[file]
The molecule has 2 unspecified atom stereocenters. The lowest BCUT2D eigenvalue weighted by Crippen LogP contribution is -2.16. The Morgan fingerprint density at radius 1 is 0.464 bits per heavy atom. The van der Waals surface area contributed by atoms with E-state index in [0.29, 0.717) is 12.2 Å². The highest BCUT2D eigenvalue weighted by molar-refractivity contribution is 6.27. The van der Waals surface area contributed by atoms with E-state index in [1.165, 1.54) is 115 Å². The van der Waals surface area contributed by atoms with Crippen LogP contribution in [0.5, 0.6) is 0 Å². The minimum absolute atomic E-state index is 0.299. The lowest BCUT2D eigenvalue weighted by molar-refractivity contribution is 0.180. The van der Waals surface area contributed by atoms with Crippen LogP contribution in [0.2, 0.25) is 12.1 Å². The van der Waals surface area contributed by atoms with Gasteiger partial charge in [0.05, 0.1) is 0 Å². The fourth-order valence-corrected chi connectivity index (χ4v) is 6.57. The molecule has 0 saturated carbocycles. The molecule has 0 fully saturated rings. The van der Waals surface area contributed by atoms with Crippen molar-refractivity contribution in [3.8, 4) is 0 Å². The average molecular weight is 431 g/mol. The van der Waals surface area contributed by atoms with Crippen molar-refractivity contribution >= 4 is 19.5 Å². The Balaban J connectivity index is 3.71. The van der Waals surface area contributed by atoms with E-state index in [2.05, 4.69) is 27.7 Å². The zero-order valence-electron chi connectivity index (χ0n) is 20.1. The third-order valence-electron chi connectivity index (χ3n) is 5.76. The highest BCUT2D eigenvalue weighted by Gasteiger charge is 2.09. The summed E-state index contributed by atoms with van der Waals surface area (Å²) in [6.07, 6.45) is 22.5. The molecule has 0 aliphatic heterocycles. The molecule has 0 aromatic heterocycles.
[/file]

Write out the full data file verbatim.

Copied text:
The molecule has 2 unspecified atom stereocenters. The lowest BCUT2D eigenvalue weighted by Crippen LogP contribution is -2.16. The Morgan fingerprint density at radius 1 is 0.464 bits per heavy atom. The van der Waals surface area contributed by atoms with E-state index in [0.29, 0.717) is 12.2 Å². The highest BCUT2D eigenvalue weighted by molar-refractivity contribution is 6.27. The van der Waals surface area contributed by atoms with E-state index in [1.165, 1.54) is 115 Å². The van der Waals surface area contributed by atoms with Crippen LogP contribution in [0.5, 0.6) is 0 Å². The minimum absolute atomic E-state index is 0.299. The lowest BCUT2D eigenvalue weighted by molar-refractivity contribution is 0.180. The van der Waals surface area contributed by atoms with Crippen LogP contribution in [0.2, 0.25) is 12.1 Å². The van der Waals surface area contributed by atoms with Gasteiger partial charge in [0.05, 0.1) is 0 Å². The fourth-order valence-corrected chi connectivity index (χ4v) is 6.57. The molecule has 0 saturated carbocycles. The molecule has 0 fully saturated rings. The van der Waals surface area contributed by atoms with Crippen molar-refractivity contribution in [3.8, 4) is 0 Å². The average molecular weight is 431 g/mol. The van der Waals surface area contributed by atoms with Crippen molar-refractivity contribution >= 4 is 19.5 Å². The Balaban J connectivity index is 3.71. The van der Waals surface area contributed by atoms with E-state index in [2.05, 4.69) is 27.7 Å². The zero-order valence-electron chi connectivity index (χ0n) is 20.1. The third-order valence-electron chi connectivity index (χ3n) is 5.76. The highest BCUT2D eigenvalue weighted by Gasteiger charge is 2.09. The summed E-state index contributed by atoms with van der Waals surface area (Å²) in [6.07, 6.45) is 22.5. The molecule has 0 aliphatic heterocycles. The molecule has 0 aromatic heterocycles.